At times like these, we must take care not to be divided over well-meaning people's use of symbols. I salute my friends who have changed their pictures, and also those who express their opposition to genocide in other ways.


How I matched wits with a computer and won Melody's heart

[Updated with corrections.]

I've blogged a lot of the story of how Melody and I met, but I've omitted one thing I did, on the day we met, that really impressed her.

The program for the day's activities included a tour of the University of Georgia computer center. The year was 1975, and most people had never seen a personal computer or microcomputer; the Apple II was still in the future. What we saw was a CDC CYBER 70/74 mainframe computer, and it looked somewhat like this, though installed in a more crowded machine room:

Control Data Corporation advertising photo

(Operators were allowed to dress less dramatically, and ours did.)

The CYBER was being demonstrated for us by systems programmer Ken Williams, whom I knew from my part-time job working with the computers.

Probably not even realizing I would appreciate the opportunity to impress a girl, Ken challenged me to a battle of wits. He would call out a mathematical problem and the computer would solve it at the same time I did, if I could, and we'd see who would get the answer first.

The problem was, "What is the sum of all the integers, inclusive, from 1 to 1 million?"

I remembered just enough of Gauss's way of summing the integers from 1 to 100, and the pattern of digits, to start calling out, "5 0 0 0 0 0 5 0 0 0 0 0," one digit at a time, just as the computer's answer started to appear on the console.

Fortunately it agreed with me. It had of course done the arithmetic the hard way. And the CPU is at most 10 or 15 times faster than the first IBM PC, so it took a couple of seconds to launch the program and do a million additions. That was just long enough for me to finish neck-and-neck with it and impress my future wife, the extraordinary Melody Mauldin.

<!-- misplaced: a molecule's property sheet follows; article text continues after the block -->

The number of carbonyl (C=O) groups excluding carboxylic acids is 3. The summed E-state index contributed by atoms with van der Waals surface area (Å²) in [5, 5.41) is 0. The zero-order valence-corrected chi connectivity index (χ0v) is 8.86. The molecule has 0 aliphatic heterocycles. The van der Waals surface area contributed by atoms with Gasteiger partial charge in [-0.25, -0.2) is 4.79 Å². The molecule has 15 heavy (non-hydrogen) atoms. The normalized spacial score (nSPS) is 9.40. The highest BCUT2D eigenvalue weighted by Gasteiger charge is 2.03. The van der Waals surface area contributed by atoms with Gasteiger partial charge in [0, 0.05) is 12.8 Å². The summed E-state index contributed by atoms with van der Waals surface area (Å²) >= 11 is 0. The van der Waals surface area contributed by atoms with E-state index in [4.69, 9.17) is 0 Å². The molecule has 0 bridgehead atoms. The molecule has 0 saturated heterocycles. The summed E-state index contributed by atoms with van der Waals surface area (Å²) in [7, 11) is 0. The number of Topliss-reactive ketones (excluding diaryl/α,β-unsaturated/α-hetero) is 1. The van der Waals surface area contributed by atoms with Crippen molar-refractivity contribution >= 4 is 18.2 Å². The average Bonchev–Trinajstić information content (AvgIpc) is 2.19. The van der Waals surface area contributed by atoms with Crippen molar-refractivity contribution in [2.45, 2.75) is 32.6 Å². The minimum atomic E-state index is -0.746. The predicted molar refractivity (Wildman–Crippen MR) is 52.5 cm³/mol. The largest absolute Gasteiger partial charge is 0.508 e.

Nathaniel's refractor rides again

My son-in-law, Nathaniel Barrett, found his boyhood telescope a while back and gave it to me to fix up. I've finally finished the project. Here you see it mounted on my Celestron AVX, which is a bit fancier than its original equatorial mount, which is still up in Kentucky:


The fixing up consisted of giving it a good cleaning, a new 5×24 finderscope, a 1.25-inch (American-size) focuser, and a new diagonal and eyepiece (actually, at the moment, any of several eyepieces, because my entire collection fits it).

The views are quite good. One red herring, during testing, is that a super-economy MA25mm eyepiece that I was using for testing turned out to have spherical aberration of its own. With it out of the way, the telescope itself is either diffraction-limited or close to it. Because the glare stops are for Japanese-size eyepieces, it doesn't work well with some of the widest-field eyepieces, but a vintage 30-mm Criterion "ASP" (asymmetric Plössl?) gives a very sharp view.

I had a telescope like this when I was young, a Tasco 9TE, and always wanted to take a picture through it but never had all the adapters and appropriate camera. Tonight I put my Canon 60Da on Nathaniel's telescope and photographed the moon:


Not bad at all, if I may say so. One frame, digitally sharpened in the usual manner.


Downfall and restoration of the drive-out lights

Those who read about the astronomy drive-out lights that I added to my car in 2015 may, perhaps, be sad to hear that they were seriously damaged recently, I don't know exactly where or when. Because they still lit up, we didn't notice the damage immediately, but a close look showed that they had been bashed in and their lenses broken.

We assume someone backed into them with a trailer hitch, since they're at just that height, and the plastic bumper cover must have flexed as much as three inches, then returned to its original position. At first we thought a car wash had broken the lenses and displaced the lights, but no — their brackets were severely bent, the effect of hundreds of pounds of force. And those lights and brackets gave their all to protect the air conditioning condenser, which was right behind them!